This year at Glastonbury was my third; my third time litter picking on the Pyramid Stage for Bhopal Medical Appeal, glimpsing the oddities that Glastonbury has to offer between watching talented artists perform, and sampling the festival’s vegan eateries. This year was a lot quieter on the music front compared to back in 2015 when I had a packed schedule and had to run from stage to stage to catch the likes of Rae Morris, FKA twigs, and Everything Everything. This year left me with some thoughts on the music scene and the chaotic festival itself.
Where’s the rain?
We’re not Brits if we don’t talk about the weather, right? The day we arrived, Wednesday, was an absolute scorcher and although the following five days weren’t as warm, the lack of rain made this year’s experience wholly different. Litter picking around the dusty tracks of Glastonbury as trucks drove past wasn’t pleasant, but at least we didn’t have to trudge through the mud for six hours. Instead, punters were in a much better mood this year dancing under the sun, sitting up on Stone Circle until the stars came out, and watching their favourite artists perform.
Glastonbury was extremely political this year with more and more people heading to the Left Field to catch leftist artists and speakers make some noise for politics that actually make sense in today’s society. Beans on Toast, who played in a tiny tent at Common People back in May, attracted a huge crowd at Left Field as he sang about political puppets. The politics of Left Field moved to the Pyramid Stage on Saturday afternoon as Jeremy Corbyn spoke to thousands of Glastonbury punters. Chanting ‘Oh Jeremy Corbyn’ to ‘Seven Nation Army’ at the Silent Disco was a surreal experience. Corbynmania took Glastonbury by storm.
White white white
Over the last few months I’ve become more aware that the music scene – or at least the music I tend to listen to and enjoy – is saturated by a white population, mainly men or those fitting the criteria of heteronormativity. This year at Glastonbury I found that our little group made of up of friends made on previous years volunteering and family was mainly non-white, leading me to observe that we were one of very few Asian groups amongst the hordes at Glastonbury. Why is it that Glastonbury remains so white even with a fairly diverse line-up bringing different genres, identities and cultures together?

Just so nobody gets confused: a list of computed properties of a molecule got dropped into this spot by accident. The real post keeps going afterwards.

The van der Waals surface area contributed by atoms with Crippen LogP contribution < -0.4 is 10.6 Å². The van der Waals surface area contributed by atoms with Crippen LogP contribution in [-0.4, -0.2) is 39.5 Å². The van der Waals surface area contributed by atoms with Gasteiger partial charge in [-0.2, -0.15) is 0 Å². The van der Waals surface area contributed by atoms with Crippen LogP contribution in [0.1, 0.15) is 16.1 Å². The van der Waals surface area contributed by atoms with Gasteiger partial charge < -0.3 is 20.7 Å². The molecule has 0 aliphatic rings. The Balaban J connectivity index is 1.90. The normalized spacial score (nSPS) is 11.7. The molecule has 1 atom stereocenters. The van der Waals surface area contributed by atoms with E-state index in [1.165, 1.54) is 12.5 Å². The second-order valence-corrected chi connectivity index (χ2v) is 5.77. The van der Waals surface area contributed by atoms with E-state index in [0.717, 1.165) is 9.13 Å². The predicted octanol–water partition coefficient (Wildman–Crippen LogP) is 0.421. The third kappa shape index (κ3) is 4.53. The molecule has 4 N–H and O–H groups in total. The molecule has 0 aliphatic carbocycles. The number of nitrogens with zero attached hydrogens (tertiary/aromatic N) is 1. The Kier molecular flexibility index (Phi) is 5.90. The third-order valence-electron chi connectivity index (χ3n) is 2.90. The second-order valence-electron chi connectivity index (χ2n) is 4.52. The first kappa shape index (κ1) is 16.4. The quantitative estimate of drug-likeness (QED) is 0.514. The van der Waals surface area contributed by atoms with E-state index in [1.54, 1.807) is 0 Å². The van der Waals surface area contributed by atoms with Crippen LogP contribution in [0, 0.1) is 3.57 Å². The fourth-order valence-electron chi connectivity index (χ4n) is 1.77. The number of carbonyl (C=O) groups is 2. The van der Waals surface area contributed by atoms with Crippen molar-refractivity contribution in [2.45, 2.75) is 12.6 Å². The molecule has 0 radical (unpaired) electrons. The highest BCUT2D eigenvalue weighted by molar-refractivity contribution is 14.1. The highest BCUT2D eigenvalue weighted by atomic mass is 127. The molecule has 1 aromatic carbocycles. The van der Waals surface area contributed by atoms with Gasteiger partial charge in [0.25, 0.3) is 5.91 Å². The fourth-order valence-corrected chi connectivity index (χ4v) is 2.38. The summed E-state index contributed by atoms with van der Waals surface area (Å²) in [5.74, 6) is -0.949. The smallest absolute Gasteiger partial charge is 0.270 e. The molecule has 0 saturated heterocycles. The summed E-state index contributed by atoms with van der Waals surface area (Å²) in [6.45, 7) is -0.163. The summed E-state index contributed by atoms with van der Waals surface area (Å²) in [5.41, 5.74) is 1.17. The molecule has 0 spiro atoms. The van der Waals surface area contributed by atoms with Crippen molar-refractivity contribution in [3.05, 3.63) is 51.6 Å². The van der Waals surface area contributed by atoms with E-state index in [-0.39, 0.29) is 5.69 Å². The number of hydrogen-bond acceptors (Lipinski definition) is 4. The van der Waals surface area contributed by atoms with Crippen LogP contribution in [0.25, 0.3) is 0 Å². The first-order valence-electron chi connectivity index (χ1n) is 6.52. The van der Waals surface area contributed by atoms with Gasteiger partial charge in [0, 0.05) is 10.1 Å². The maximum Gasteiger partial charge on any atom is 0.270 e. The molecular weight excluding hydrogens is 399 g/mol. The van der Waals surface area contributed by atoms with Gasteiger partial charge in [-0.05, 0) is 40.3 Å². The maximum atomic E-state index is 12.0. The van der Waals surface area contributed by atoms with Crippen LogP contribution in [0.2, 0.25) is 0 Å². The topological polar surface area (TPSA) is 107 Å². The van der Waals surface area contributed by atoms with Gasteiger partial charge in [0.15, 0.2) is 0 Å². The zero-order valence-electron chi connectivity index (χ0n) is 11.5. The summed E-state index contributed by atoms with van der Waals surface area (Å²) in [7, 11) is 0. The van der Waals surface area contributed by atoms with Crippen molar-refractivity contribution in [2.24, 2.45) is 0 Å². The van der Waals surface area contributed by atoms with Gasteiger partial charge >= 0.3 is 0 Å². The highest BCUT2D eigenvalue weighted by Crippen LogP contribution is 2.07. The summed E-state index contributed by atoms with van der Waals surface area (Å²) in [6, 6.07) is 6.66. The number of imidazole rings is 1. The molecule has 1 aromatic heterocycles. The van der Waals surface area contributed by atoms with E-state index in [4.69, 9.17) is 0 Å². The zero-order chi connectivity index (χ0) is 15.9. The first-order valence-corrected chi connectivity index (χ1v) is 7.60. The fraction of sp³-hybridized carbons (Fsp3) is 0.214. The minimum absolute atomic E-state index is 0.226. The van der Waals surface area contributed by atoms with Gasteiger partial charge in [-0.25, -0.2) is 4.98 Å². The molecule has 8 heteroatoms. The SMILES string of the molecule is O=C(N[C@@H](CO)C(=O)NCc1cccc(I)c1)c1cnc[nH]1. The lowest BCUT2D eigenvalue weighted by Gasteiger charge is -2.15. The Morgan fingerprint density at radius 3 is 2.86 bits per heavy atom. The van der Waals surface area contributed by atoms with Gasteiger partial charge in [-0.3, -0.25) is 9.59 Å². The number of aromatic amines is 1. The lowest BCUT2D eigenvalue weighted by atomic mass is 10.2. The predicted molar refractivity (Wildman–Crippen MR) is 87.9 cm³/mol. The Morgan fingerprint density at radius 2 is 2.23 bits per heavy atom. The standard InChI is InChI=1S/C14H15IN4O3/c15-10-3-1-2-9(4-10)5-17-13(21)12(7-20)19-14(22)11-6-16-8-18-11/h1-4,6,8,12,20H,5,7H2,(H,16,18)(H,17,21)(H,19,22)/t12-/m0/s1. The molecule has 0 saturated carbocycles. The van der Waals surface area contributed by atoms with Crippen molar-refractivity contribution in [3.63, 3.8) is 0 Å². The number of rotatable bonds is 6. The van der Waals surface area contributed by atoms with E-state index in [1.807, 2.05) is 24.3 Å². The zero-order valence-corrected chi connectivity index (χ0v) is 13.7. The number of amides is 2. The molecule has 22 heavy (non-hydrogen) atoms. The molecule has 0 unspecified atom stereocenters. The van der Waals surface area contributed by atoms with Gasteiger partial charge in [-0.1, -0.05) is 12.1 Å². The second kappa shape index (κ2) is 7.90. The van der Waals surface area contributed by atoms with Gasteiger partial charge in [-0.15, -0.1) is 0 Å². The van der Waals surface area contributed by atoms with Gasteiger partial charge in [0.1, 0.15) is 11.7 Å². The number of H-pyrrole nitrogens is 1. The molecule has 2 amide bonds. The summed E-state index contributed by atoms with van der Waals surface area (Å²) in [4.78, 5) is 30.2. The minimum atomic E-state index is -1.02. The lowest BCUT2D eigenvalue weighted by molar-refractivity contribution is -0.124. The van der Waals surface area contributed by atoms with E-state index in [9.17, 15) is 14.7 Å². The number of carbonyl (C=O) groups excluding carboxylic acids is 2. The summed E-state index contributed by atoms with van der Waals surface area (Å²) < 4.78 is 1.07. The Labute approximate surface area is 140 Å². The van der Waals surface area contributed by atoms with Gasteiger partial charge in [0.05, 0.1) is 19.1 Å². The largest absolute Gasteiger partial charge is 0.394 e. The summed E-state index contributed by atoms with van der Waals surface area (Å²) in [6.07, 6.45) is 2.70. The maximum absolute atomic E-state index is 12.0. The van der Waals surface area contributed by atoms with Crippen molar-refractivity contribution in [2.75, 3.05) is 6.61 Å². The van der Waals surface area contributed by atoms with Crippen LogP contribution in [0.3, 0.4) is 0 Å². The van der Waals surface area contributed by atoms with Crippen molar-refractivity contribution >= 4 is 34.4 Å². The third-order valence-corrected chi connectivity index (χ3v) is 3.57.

Festival food is great with its diversity in cultures and tastes, and I knew that as a vegan I’d be okay with the variety of options. If ever in doubt at Glastonbury head to the Green Fields area and the Greenpeace Café for a small but tasty selection of vegetarian and vegan food. Somewhere between there and the Healing Field I grabbed a soya Chai and a hearty falafel pitta, sat cross-legged on rugs and taking a breather from the rush of Glastonbury. A stall I was keen on heading to before even stepping on Worthy Farm was Club Mexicana, which opens its stalls in various markets around London. Tofish tacos and BBQ jackfruit burritos were the highlight of my Glastonbury foodie experience. Even my omnivore brother was impressed.
It was great to be at Glastonbury again this year especially having missed it last year due to being on my Year Abroad, and a pleasure to work alongside BMA volunteers clearing up the Pyramid Stage. Love The Farm, Leave No Trace.